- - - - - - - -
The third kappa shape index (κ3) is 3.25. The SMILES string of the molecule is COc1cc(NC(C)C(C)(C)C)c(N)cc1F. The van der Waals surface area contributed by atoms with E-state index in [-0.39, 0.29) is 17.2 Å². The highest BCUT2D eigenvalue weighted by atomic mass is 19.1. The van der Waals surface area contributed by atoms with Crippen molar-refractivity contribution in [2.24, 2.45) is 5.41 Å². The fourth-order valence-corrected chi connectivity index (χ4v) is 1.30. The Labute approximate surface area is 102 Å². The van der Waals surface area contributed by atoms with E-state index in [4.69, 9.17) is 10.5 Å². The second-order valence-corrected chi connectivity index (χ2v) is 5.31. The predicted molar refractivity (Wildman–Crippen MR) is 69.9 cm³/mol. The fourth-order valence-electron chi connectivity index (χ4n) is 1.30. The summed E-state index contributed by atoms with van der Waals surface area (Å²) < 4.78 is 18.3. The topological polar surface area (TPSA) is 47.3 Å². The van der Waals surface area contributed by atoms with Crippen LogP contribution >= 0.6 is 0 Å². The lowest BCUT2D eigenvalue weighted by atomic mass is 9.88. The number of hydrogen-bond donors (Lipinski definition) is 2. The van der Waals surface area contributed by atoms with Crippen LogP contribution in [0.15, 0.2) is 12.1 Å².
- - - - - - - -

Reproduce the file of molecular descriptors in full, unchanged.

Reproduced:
The third kappa shape index (κ3) is 3.25. The SMILES string of the molecule is COc1cc(NC(C)C(C)(C)C)c(N)cc1F. The van der Waals surface area contributed by atoms with E-state index in [-0.39, 0.29) is 17.2 Å². The highest BCUT2D eigenvalue weighted by atomic mass is 19.1. The van der Waals surface area contributed by atoms with Crippen molar-refractivity contribution in [2.24, 2.45) is 5.41 Å². The fourth-order valence-corrected chi connectivity index (χ4v) is 1.30. The Labute approximate surface area is 102 Å². The van der Waals surface area contributed by atoms with E-state index in [4.69, 9.17) is 10.5 Å². The second-order valence-corrected chi connectivity index (χ2v) is 5.31. The predicted molar refractivity (Wildman–Crippen MR) is 69.9 cm³/mol. The fourth-order valence-electron chi connectivity index (χ4n) is 1.30. The summed E-state index contributed by atoms with van der Waals surface area (Å²) < 4.78 is 18.3. The topological polar surface area (TPSA) is 47.3 Å². The van der Waals surface area contributed by atoms with Crippen LogP contribution >= 0.6 is 0 Å². The lowest BCUT2D eigenvalue weighted by atomic mass is 9.88. The number of hydrogen-bond donors (Lipinski definition) is 2. The van der Waals surface area contributed by atoms with Crippen LogP contribution in [0.15, 0.2) is 12.1 Å².